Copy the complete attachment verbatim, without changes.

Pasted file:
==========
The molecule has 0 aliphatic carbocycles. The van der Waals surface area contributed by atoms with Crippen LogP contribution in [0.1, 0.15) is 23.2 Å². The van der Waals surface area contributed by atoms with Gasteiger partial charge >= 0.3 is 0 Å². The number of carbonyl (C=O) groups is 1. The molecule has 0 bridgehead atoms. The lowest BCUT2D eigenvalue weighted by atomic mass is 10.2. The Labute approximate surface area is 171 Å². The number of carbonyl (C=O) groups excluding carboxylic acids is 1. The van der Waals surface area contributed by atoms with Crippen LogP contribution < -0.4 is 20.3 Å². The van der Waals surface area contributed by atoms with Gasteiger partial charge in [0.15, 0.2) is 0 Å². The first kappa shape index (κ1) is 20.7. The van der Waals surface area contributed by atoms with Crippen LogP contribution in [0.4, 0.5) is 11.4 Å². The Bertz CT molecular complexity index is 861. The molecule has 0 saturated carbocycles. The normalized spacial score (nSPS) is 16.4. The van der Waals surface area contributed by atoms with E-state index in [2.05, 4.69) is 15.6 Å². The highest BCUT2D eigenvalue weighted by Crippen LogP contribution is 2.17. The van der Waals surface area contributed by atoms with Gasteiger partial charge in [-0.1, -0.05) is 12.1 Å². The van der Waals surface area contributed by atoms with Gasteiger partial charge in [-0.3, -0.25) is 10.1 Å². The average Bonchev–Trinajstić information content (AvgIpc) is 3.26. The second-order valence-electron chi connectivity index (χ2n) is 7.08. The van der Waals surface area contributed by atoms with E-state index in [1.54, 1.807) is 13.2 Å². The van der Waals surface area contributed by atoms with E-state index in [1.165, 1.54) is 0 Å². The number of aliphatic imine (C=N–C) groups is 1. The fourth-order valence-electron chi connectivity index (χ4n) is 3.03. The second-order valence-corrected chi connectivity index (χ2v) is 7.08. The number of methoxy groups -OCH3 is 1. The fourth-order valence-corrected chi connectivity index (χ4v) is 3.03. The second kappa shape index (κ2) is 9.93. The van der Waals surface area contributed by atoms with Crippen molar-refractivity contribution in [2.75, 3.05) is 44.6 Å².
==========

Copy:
The molecule has 0 aliphatic carbocycles. The van der Waals surface area contributed by atoms with Crippen LogP contribution in [0.1, 0.15) is 23.2 Å². The van der Waals surface area contributed by atoms with Gasteiger partial charge >= 0.3 is 0 Å². The number of carbonyl (C=O) groups is 1. The molecule has 0 bridgehead atoms. The lowest BCUT2D eigenvalue weighted by atomic mass is 10.2. The Labute approximate surface area is 171 Å². The number of carbonyl (C=O) groups excluding carboxylic acids is 1. The van der Waals surface area contributed by atoms with Crippen LogP contribution < -0.4 is 20.3 Å². The van der Waals surface area contributed by atoms with Gasteiger partial charge in [0.15, 0.2) is 0 Å². The first kappa shape index (κ1) is 20.7. The van der Waals surface area contributed by atoms with Crippen LogP contribution in [0.4, 0.5) is 11.4 Å². The Bertz CT molecular complexity index is 861. The molecule has 0 saturated carbocycles. The normalized spacial score (nSPS) is 16.4. The van der Waals surface area contributed by atoms with E-state index in [2.05, 4.69) is 15.6 Å². The highest BCUT2D eigenvalue weighted by Crippen LogP contribution is 2.17. The van der Waals surface area contributed by atoms with Gasteiger partial charge in [-0.1, -0.05) is 12.1 Å². The van der Waals surface area contributed by atoms with Gasteiger partial charge in [-0.3, -0.25) is 10.1 Å². The average Bonchev–Trinajstić information content (AvgIpc) is 3.26. The second-order valence-electron chi connectivity index (χ2n) is 7.08. The van der Waals surface area contributed by atoms with E-state index in [1.54, 1.807) is 13.2 Å². The van der Waals surface area contributed by atoms with E-state index in [1.165, 1.54) is 0 Å². The number of aliphatic imine (C=N–C) groups is 1. The fourth-order valence-electron chi connectivity index (χ4n) is 3.03. The second-order valence-corrected chi connectivity index (χ2v) is 7.08. The number of methoxy groups -OCH3 is 1. The fourth-order valence-corrected chi connectivity index (χ4v) is 3.03. The second kappa shape index (κ2) is 9.93. The van der Waals surface area contributed by atoms with Crippen molar-refractivity contribution in [2.75, 3.05) is 44.6 Å².